MONTEVIDEO – Uruguay must take steps to prevent foreign conglomerates from dominating information in the country, President Jose Mujica said on Tuesday as the Senate was poised to pass a bill aimed at preventing concentration of media ownership.
The ruling leftist Frente Amplio coalition is seeking to establish a new regulatory framework for radio, television and other audiovisual media.
“It seems that any attempt to regulate something is a mortal sin,” Mujica said. “I think exactly the opposite. Sharks are circling around and, if we do not regulate, they will end up swallowing us.”
The families who now own licenses to operate media in Uruguay “are not eternal, and I do know what the heirs do,” Mujica said. “It is good to have freedom of the press, what we do not need is to have a monopoly.”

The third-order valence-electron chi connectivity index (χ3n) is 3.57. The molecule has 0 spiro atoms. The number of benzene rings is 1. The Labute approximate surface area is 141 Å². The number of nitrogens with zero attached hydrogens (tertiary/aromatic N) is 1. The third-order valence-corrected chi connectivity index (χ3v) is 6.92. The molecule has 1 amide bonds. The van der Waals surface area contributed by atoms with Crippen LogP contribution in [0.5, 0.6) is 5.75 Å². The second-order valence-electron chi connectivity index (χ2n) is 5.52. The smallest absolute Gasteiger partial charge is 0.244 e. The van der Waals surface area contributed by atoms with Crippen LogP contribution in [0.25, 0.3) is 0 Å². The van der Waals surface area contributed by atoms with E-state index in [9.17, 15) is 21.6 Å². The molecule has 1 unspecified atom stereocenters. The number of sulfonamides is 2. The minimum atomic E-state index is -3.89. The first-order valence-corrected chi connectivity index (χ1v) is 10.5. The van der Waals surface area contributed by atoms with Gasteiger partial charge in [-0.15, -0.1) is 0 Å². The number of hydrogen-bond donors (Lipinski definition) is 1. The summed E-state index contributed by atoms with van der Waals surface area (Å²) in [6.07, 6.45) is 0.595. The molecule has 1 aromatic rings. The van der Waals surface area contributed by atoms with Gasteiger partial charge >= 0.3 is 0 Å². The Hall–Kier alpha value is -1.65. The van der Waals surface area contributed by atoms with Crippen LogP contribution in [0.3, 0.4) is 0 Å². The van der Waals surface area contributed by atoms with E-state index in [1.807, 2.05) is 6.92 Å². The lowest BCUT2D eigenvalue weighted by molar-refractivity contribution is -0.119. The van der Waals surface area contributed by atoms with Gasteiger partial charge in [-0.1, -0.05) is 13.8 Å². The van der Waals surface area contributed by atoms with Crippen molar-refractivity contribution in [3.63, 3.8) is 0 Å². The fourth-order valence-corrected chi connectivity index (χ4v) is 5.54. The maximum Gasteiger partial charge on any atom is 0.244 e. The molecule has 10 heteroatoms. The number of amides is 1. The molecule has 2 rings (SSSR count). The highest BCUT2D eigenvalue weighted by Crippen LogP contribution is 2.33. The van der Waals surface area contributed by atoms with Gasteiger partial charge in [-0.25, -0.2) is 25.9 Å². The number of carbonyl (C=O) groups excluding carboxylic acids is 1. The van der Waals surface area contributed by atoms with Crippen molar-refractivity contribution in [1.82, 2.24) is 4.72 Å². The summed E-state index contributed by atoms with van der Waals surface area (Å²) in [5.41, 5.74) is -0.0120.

“The worst threat is that someone comes from outside and ends up owning (the media),” the president said. “I do not want (Argentine media conglomerate) Clarin, or (Brazil’s) Globo, or (Mexican telecoms magnate Carlos) Slim to become the owners of communications in Uruguay.”
Article 106 of the bill before the Senate requires that entities applying for license to operate audiovisual media “should not be affiliates or subsidiaries of foreign companies, and should not execute acts, contracts or property deals allowing foreign capital a dominant position over the licensee.”
Article 51, meanwhile, speaks of a “duty of the state to implement proper measures to prevent or limit the existence and formation of monopolies and oligopolies in audiovisual communication services, and to establish mechanisms for their control.”
After its expected passage in the Senate, the Media Act will return to the lower house for final approval on Dec. 22.